Russia, whose track and field athletes were banned from the Rio Olympics after disclosures of a state-sponsored doping scandal, has brought in a law which makes inducement to doping a criminal offence.
Coaches and specialists in sports medicine and training who induce athletes to use performance-enhancing drugs now face heavy punishment, including imprisonment, according to the law which was approved by Russia’s lower house of parliament, the RIA Novosti news agency reported on Thursday.
Punishments could range from a fine of up to 300,000 roubles ($6170) to a prison sentence of up to one year and a ban from taking up certain professional posts for up to three years, depending on the seriousness of the offence.
If the action brought about the death of a sports person or other serious consequences, the person responsible could be jailed for up to three years.
— Sports Integrity SII (@Sport_Integrity) November 3, 2016
The IAAF had urged Russia to criminalise doping as part of a series of conditions to reinstate the Russian track and field federation.
“This once again points out that our government’s policies will absolutely not tolerate doping and especially those coaches who are trying to pressure underage sportsmen to take banned substances,” Alexander Zhukov, President of the Russian Olympic Committee, told TASS in an interview.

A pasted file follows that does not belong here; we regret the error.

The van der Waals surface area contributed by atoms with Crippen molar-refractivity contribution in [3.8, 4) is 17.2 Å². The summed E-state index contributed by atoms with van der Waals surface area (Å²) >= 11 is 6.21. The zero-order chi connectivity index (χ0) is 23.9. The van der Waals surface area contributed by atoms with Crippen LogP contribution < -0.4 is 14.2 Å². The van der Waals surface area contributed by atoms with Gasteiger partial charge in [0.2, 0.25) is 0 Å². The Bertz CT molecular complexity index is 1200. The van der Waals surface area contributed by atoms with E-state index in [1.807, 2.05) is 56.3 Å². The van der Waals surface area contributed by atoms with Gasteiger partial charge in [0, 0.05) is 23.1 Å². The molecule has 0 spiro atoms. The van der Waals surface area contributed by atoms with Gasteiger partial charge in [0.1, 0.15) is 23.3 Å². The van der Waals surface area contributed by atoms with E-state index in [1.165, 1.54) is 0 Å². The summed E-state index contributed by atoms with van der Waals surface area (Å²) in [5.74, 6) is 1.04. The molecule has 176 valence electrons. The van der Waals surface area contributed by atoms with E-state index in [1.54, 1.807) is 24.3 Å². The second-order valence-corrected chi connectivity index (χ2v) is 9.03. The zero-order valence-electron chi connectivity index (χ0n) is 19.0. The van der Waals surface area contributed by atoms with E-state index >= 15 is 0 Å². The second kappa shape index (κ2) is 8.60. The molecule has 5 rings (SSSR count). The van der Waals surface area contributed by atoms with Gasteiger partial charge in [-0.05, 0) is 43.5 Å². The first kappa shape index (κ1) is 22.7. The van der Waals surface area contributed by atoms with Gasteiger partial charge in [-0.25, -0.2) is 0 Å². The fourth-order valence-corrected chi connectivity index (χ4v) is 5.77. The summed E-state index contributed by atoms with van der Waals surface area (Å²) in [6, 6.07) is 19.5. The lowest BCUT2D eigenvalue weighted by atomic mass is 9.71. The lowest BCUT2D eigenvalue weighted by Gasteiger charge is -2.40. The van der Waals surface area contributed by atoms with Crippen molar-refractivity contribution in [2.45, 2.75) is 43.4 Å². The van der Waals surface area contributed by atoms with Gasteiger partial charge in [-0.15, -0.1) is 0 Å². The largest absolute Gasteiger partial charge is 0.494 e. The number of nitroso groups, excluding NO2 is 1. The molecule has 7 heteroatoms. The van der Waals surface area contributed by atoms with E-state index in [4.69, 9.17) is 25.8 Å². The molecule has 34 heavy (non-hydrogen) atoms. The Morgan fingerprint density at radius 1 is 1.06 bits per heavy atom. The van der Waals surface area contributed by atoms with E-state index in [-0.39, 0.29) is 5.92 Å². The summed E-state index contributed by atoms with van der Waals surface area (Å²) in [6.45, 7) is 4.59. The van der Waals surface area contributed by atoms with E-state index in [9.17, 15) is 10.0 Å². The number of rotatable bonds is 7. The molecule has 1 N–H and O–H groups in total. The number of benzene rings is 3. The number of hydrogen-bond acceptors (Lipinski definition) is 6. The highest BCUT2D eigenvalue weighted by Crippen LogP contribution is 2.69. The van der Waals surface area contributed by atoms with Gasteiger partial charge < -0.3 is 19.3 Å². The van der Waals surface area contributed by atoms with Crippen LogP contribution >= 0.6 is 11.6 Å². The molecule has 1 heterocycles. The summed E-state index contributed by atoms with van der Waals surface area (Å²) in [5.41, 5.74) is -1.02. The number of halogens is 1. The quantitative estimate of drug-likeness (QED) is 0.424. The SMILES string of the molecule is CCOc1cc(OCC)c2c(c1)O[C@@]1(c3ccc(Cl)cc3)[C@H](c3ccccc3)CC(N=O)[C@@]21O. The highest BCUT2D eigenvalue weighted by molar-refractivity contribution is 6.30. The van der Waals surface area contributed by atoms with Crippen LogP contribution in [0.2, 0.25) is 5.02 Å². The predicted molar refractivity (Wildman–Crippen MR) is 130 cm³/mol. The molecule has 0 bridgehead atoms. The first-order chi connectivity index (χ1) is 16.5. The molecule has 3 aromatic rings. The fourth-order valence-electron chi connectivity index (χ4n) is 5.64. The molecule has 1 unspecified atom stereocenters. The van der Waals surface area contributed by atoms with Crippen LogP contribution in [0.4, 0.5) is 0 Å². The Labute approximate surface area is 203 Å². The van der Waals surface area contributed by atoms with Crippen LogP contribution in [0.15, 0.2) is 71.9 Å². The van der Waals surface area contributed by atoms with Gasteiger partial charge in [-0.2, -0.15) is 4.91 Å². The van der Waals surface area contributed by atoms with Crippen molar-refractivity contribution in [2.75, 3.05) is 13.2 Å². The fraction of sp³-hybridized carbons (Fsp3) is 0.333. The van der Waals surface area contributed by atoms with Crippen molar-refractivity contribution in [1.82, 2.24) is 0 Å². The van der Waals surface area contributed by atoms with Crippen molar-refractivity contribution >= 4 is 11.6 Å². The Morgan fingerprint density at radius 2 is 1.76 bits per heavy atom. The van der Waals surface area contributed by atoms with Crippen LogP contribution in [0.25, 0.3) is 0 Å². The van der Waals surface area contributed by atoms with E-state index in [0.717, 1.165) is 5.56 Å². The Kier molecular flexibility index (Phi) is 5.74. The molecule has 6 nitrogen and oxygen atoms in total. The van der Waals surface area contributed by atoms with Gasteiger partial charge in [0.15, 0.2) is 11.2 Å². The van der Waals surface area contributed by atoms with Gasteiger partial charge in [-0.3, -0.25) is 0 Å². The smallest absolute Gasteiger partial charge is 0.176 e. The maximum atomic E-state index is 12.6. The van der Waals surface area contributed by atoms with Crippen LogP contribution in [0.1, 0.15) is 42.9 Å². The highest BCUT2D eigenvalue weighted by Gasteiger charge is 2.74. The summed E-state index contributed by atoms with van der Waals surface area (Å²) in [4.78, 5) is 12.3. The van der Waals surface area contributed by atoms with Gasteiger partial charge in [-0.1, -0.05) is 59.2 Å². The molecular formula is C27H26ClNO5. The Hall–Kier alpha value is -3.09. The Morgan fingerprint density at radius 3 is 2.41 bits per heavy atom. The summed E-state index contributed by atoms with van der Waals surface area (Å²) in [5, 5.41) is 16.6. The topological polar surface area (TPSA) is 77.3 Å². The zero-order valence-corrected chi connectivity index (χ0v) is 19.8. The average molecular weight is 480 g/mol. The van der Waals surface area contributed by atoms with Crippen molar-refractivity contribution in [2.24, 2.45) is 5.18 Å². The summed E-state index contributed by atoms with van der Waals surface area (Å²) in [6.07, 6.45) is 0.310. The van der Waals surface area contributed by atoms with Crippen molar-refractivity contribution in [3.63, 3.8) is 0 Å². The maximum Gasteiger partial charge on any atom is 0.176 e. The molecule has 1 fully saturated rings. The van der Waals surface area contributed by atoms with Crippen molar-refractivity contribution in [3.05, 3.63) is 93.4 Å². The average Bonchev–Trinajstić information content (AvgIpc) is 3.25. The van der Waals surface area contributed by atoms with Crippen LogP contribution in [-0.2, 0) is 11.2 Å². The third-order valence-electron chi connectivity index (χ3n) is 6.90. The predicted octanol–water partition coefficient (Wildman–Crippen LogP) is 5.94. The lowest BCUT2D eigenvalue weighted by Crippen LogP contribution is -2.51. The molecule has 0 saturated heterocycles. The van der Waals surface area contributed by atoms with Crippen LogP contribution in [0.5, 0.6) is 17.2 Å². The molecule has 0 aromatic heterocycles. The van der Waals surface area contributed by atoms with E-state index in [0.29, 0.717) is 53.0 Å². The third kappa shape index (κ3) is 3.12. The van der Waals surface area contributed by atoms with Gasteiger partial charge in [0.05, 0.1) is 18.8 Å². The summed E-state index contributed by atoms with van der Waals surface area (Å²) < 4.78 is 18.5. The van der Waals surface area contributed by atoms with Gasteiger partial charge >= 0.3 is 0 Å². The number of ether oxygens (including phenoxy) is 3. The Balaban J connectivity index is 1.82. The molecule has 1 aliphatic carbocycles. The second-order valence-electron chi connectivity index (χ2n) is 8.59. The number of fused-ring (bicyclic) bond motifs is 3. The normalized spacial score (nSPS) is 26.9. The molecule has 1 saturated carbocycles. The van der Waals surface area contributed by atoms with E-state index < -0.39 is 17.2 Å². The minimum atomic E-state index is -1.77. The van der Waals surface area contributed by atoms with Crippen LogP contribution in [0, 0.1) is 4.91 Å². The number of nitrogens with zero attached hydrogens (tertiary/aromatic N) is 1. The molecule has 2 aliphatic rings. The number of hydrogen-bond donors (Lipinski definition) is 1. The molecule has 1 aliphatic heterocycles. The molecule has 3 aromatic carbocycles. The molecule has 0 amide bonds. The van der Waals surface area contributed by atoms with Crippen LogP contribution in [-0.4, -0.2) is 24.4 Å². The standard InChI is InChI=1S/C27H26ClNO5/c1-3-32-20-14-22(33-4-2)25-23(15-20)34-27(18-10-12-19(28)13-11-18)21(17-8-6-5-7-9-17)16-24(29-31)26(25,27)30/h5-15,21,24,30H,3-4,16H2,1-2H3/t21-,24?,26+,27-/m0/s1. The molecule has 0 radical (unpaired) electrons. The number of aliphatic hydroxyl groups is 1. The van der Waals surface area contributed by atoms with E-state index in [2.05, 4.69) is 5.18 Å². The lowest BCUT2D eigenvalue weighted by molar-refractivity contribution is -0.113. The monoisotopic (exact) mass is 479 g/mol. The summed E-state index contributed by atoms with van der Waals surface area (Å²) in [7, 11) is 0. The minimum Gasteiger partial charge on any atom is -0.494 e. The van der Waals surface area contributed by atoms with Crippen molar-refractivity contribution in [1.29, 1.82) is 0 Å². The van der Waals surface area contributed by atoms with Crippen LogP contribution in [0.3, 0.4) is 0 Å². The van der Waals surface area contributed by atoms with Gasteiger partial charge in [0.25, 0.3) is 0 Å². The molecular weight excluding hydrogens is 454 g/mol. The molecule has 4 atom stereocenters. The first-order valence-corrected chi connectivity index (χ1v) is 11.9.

“This is, of course, an answer to our foreign critics who have accused our country of having some sort of state program which supports doping.
Undoubtedly, there was never such a program,” he concluded.
The bill, passed unanimously by the State Duma, comes ahead of the publication of a fuller version of World Anti-Doping Agency investigator Richard McLaren‘s report into doping in Russia.
That could see some of Russia’s 2014 Sochi winter Olympic champions stripped of their medals.
Russia spent more than $50 billion on staging the Olympics, and dominated the games with a 33–medal haul.
Russia was suspended from international athletics in November 2015 after an investigation uncovered damning evidence of widespread doping and corruption.
Its track and field and weightlifting teams were excluded from the Olympics in Rio de Janeiro in August, while the entire Russian team was banned from the subsequent Paralympics in September.
Seriously? Only 1 year in prison and less than $5k fine, It's better than nothing, but not a huge deterrent Russia. https://t.co/R8RiJ7aame
— John Nunn (@johnnywalker04) November 3, 2016
However the seriousness with which Russia takes the issue is being questioned with another report today, from RBTH, which says the government will pay athletes disqualified from Rio.
It says 42 athletes will be paid an average of one million Rubles ($A20,438) for missing the event, depending on their results from the season.
– with agencies